The management of recovery from the ravages of a disaster is complex and unwieldy, routinely involving many different needs, interests and abilities. The subject assumes great importance in any hazardprone country, especially after a disaster, but it has seldom attracted the sustained professional attention of either disaster managers or risk management analysts. It is an even greater collective challenge for all those people involved in recovery operations to ensure that their efforts minimize the likelihood of future disasters by reducing previously existing conditions of vulnerability.
The International Recovery Platform (IRP) was agreed to be launched during the World Conference on Disaster Reduction (WCDR) held in Kobe, Hyogo Prefecture, Japan in January, 2005 to address these conditions of unintended neglect. This report is an initial product of the IRP as it seeks to address the pressing needs of a specific audience: those government and other local officials or leaders, entrusted with the responsibilities for planning, managing and carrying out successful and resilient disaster reduction and recovery activities.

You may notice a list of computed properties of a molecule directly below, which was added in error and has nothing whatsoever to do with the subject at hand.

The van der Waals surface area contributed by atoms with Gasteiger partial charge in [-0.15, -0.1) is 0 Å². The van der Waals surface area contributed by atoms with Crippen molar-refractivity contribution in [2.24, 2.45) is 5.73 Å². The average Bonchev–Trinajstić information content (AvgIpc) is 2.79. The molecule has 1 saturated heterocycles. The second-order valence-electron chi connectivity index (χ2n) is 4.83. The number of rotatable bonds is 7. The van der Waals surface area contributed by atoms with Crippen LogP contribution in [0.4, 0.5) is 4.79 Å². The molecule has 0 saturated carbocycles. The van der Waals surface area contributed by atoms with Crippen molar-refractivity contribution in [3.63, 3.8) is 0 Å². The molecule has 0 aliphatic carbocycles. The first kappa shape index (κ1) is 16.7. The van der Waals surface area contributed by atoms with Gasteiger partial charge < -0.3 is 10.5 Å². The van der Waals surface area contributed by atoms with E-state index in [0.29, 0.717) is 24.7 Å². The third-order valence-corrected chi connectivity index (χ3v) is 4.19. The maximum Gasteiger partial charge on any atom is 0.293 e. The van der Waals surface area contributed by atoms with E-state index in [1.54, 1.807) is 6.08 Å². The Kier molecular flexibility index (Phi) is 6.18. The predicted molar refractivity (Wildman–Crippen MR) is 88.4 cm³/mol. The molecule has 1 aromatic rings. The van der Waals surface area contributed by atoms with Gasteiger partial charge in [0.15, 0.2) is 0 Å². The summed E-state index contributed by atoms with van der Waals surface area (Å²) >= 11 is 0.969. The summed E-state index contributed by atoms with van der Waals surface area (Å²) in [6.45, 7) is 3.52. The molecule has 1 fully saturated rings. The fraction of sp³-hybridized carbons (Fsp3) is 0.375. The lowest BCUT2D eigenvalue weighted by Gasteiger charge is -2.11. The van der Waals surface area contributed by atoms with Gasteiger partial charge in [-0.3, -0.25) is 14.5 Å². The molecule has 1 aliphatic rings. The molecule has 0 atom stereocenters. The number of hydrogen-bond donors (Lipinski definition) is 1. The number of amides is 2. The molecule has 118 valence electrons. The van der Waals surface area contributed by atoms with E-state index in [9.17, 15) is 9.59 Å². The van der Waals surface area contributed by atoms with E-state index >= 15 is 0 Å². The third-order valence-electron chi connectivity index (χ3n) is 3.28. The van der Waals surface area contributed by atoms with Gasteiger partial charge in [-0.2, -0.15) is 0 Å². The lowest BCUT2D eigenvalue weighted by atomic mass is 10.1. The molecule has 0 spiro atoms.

The supporting research on this subject is timely, having been conducted during the period when recovery operations were underway following three epic disasters: the Indian Ocean tsunami of December 2004, Hurricane Katrina of August 2005 and the India/Pakistan Himalayan earthquake in October 2005. These and over 70 other disaster operations from the past 20 years have been considered to distill crucial information concerning recovery processes.